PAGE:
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Emperor Vs. Haridas Lakhmidas - Court Judgment

LegalCrystal Citation
SubjectCivil
CourtMumbai
Decided On
Case NumberCriminal Appeal No. 204 of 1913
Judge
Reported in(1913)15BOMLR994
AppellantEmperor
RespondentHaridas Lakhmidas
Excerpt:
coasting vessels act,(xix of 1838), sections 4, 1 - certificate of registry-certificate in father's name-on father's death, his son though joint and carrying on business in the same name must obtain new certificate.;a certificate of registry of a craft was issued, under section 7 of the coasting vessels act, 1838, in the name of a person who traded jointly with his son. on his death, the son carried on the business as before in the father's name; and did not obtain a fresh certificate for the craft. he was accordingly prosecuted for plying the of fact without a certificate, under section 13 of the act; but was acquitted by the magistrate. the government having appealed :-;that the craft having been registered in the father's name as sole owner, the ownership passed in the event of his..........and father were members of a joint hindu family, and the craft was registered in the name of the father lakhmidas kurji, who died in june 1912. under section 4 of the act a second registration is required whenever any change takes place in the name of the owner of any harbour-craft. the learned magistrate, however, who tried the accused, acquitted him on the ground that in this case the necessity for a second registration was avoided inasmuch as the business now conducted by the son, the accused, retained the name of the father lakhmidas kurji. mr. kelkar, who has endeavoured to support the learned magistrate's judgment has put it upon the ground that the real owners of this craft, when it was registered in the name of the father were the father and the two brothers, and that the.....
Judgment:

Batchelor J.

1. This is an appeal by the Government of Bombay against the acquittal of one Haridas Lakhmidas who was accused of having committed an offence punishable under Section 13 of the Coasting Vessels Act XIX of 1838, in that, being the owner of a harbour-craft, he plied the craft for hire without getting the certificate of registry required by Sections 4 and 7 of the Act.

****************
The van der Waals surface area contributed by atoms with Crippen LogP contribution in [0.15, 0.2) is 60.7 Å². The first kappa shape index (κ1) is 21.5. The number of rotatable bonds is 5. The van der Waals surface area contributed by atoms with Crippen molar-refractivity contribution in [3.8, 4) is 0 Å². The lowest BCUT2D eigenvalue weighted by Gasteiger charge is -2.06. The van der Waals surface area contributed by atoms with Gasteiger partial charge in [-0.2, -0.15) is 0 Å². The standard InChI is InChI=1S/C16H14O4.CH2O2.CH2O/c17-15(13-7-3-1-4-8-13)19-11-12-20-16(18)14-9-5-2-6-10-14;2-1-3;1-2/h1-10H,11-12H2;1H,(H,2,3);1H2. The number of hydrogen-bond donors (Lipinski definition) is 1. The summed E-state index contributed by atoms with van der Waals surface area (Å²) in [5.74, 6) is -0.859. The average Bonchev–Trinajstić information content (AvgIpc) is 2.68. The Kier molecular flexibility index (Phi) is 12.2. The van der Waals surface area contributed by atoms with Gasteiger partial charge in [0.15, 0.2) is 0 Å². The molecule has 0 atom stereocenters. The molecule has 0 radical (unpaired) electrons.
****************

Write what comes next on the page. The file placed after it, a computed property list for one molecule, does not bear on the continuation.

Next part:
2. It appears that Haridas Lakhmidas, the accused, and his brother and father were members of a joint Hindu family, and the craft was registered in the name of the father Lakhmidas Kurji, who died in June 1912. Under Section 4 of the Act a second registration is required whenever any change takes place in the name of the owner of any harbour-craft. The learned Magistrate, however, who tried the accused, acquitted him on the ground that in this case the necessity for a second registration was avoided inasmuch as the business now conducted by the son, the accused, retained the name of the father Lakhmidas Kurji. Mr. Kelkar, who has endeavoured to support the learned Magistrate's judgment has put it upon the ground that the real owners of this craft, when it was registered in the name of the father were the father and the two brothers, and that the father's death does not constitute a change in the ownership of the craft. It appears to us, however, that the words of the Act are too clear to admit of any such construction as this. Sections 4 and 7 of the Act and the Schedule appended to it seem to us to show that the Act requires the certification of a certain individual or individuals as being the owner or owners of the harbour-craft. In this case, admittedly, the craft was registered in the name of the father Lakhmidas. According to the Schedule, therefore, it was certified that Lakhmidas was the sole owner of this craft. When Lakhmidas died in June 1912, he was no longer the sole owner of the craft, and it follows that there was a change in the ownership of the craft which, previously owned by was now owned by the present accused. That being so, it was, in our opinion, incumbent upon the accused under Section 4 of the Act to take out another registration. Since he did not do so, he is liable to the penalty prescribed by Section 13 as the punishment for an owner of a harbour-craft who is guilty of this omission. The result is that under that section the accused, who must be convicted of the offence imputed to him, is subject to a fine of Rs. 10, and following the decision in Empress v. Mhasnya Rama (1883) I.L.R. 7 Bom. 280 we direct that he pay this fine of Rs. 10.


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